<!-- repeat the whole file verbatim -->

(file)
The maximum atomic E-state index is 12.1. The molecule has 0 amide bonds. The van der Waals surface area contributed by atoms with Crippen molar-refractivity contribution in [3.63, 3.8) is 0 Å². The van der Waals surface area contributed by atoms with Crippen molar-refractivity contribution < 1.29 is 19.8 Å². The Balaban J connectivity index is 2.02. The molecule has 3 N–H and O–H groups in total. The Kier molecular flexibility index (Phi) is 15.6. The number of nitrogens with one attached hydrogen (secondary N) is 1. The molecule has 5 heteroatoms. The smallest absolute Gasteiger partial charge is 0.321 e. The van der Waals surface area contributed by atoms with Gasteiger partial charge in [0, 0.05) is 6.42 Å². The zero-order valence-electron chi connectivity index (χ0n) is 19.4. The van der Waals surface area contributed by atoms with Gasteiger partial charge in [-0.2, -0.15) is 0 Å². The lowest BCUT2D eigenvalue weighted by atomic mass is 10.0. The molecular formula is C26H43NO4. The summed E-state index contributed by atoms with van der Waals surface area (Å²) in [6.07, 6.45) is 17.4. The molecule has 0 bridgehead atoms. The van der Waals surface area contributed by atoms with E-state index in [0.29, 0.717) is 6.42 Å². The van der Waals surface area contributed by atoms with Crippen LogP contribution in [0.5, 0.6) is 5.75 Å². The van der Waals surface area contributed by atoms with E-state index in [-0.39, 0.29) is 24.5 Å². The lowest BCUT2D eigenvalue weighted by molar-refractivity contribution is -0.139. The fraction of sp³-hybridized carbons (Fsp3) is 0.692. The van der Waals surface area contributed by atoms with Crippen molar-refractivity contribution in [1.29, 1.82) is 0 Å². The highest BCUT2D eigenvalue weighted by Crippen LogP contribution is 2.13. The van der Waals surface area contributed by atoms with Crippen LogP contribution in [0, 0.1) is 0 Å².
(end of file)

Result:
The maximum atomic E-state index is 12.1. The molecule has 0 amide bonds. The van der Waals surface area contributed by atoms with Crippen molar-refractivity contribution in [3.63, 3.8) is 0 Å². The van der Waals surface area contributed by atoms with Crippen molar-refractivity contribution < 1.29 is 19.8 Å². The Balaban J connectivity index is 2.02. The molecule has 3 N–H and O–H groups in total. The Kier molecular flexibility index (Phi) is 15.6. The number of nitrogens with one attached hydrogen (secondary N) is 1. The molecule has 5 heteroatoms. The smallest absolute Gasteiger partial charge is 0.321 e. The van der Waals surface area contributed by atoms with Gasteiger partial charge in [0, 0.05) is 6.42 Å². The zero-order valence-electron chi connectivity index (χ0n) is 19.4. The van der Waals surface area contributed by atoms with Gasteiger partial charge in [-0.2, -0.15) is 0 Å². The lowest BCUT2D eigenvalue weighted by atomic mass is 10.0. The molecular formula is C26H43NO4. The summed E-state index contributed by atoms with van der Waals surface area (Å²) in [6.07, 6.45) is 17.4. The molecule has 0 bridgehead atoms. The van der Waals surface area contributed by atoms with E-state index in [0.29, 0.717) is 6.42 Å². The van der Waals surface area contributed by atoms with Crippen LogP contribution in [0.5, 0.6) is 5.75 Å². The van der Waals surface area contributed by atoms with E-state index in [-0.39, 0.29) is 24.5 Å². The lowest BCUT2D eigenvalue weighted by molar-refractivity contribution is -0.139. The fraction of sp³-hybridized carbons (Fsp3) is 0.692. The van der Waals surface area contributed by atoms with Crippen molar-refractivity contribution in [1.29, 1.82) is 0 Å². The highest BCUT2D eigenvalue weighted by Crippen LogP contribution is 2.13. The van der Waals surface area contributed by atoms with Crippen LogP contribution in [0, 0.1) is 0 Å².